I discovered rather quickly she was in (recent) recovery from alcoholism, but that meant little to me. She seemed normal enough and as time strode on our friendship branched into prolonged visits and activities which she paid for and I gladly accepted. Going to the movies or a restaurant was a rare event in those days and I jumped at the chance to do anything other than sleep and work. Eventually, and probably inevitably, our friendship turned more intimate.

I remember during one of our conversations she mentioned she hated to hear men say they loved her. I was understandably confused at her statement and asked why. She said it was because it always turned out to be a lie. One day I was watching her put on makeup and get ready for work. I must have been staring at her a little weird because she suddenly blurted out, “Don’t look at me that way!” I was a deer in the headlights. “What way?” I asked feeling really nervous. “You’re looking at me like you love me.” I couldn’t and wouldn’t say it. It had been purposely set up this way; at least it felt like it at the time. Soon after the entire fling fell apart. She ended up going out with another man behind my back and I began to build a wall of self-pity. The foundation of this eventual prison was built on a single desire; the one that almost killed me.

“I wish I couldn’t feel Love.”

Everything I did for years was tethered to avoiding the action and emotion of Love. Slowly, painfully, this pursuit drove all the passion, all the color, and all the variety out of my life. I became a generic person, a “human” who “worked” and “ate.” My value to the rest of humanity was soon bottom shelf. Living only for the sake of living will eventually cause one to run out of reasons to continue, and in time that’s exactly what happened to me. Survival was my singular quest and even that began to erode with a lifestyle of escalating self-abuse. My primary goal was quite honestly, oblivion. I shunned any responsibility other than those involving support of my my basic needs; earning enough money to buy alcohol and stay off the streets.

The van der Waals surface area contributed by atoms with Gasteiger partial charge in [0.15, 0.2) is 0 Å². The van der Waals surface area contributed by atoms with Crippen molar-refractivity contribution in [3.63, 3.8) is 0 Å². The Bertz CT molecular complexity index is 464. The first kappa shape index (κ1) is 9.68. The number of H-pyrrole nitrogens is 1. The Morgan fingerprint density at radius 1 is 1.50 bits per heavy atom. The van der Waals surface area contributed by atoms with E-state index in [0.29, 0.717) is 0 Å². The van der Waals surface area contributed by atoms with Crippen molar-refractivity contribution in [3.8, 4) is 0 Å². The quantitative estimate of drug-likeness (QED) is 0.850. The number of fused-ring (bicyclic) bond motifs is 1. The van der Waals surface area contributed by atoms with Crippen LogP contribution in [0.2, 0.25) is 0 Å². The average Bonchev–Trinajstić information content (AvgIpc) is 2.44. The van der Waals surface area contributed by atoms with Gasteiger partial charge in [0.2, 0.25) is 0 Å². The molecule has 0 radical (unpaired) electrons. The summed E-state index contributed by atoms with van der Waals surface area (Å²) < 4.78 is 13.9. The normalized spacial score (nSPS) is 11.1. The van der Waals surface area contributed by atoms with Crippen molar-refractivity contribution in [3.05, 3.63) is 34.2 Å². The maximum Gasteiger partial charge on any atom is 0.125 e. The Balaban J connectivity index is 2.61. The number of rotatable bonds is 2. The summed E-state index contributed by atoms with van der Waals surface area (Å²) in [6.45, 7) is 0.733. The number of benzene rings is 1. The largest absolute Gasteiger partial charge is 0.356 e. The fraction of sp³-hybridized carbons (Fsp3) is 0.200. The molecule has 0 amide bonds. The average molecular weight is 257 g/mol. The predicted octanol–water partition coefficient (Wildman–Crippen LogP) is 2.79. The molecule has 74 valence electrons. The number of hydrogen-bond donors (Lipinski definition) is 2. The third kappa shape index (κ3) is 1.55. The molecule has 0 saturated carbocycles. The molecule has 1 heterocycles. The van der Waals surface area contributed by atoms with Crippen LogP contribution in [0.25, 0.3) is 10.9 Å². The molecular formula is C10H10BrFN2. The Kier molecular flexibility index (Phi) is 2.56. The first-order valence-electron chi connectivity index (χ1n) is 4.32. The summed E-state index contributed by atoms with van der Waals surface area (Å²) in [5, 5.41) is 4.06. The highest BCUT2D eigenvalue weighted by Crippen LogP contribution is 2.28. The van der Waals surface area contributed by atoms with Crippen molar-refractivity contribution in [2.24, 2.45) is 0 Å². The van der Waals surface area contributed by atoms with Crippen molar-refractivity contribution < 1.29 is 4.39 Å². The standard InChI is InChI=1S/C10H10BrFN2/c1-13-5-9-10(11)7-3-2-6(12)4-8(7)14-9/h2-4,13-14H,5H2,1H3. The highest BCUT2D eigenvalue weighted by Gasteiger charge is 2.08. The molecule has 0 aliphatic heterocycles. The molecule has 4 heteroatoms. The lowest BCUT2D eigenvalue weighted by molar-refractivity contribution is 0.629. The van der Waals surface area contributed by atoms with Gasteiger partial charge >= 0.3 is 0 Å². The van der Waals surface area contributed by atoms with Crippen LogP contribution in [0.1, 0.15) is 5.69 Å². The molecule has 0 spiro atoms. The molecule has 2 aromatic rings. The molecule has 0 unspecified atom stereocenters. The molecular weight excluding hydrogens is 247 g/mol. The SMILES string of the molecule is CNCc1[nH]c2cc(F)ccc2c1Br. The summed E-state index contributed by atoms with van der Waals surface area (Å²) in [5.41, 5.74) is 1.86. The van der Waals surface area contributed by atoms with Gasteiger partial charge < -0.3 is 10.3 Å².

For twelve long years I lost touch with my spirit until quite by accident I invited Love back into my life. It re-manifested by uttering a single, heartfelt word.

“Help.”

When I finally reached out with a willingness to leave everything behind, including my possessions, my belief systems, and even my acquaintances, I found an abundance of outstretched arms willing to guide and support me. The trip has been stormy and frightening, but never have I lost my footing. When I couldn’t see ahead I was carefully led. Every action that pulled me further from certain doom was carried out with patience, compassion, and understanding. My surrender of the past and embracement of a mostly unknown future has remained dedicated and focused. As a result, twenty years later, I now have what many may see as an enviable life. I’m at peace, I have a beautiful, loving, responsible, and sober wife who’s also my best friend. There’s no need for anything yet I have access to resources for manifesting whatever I want. Best of all I’m back in touch with myself.

You see, when I decided Love wasn’t worth pursuing, I unintentionally lost what positive feelings I had for myself. A connection to spirit vanished. The decision to eliminate this action, this emotion, led to the eventual elimination of ALL motivation and feeling. No matter where Love may lead me now, I choose to embrace it because it is the nourishment of a life well lived, and I encourage all to feast.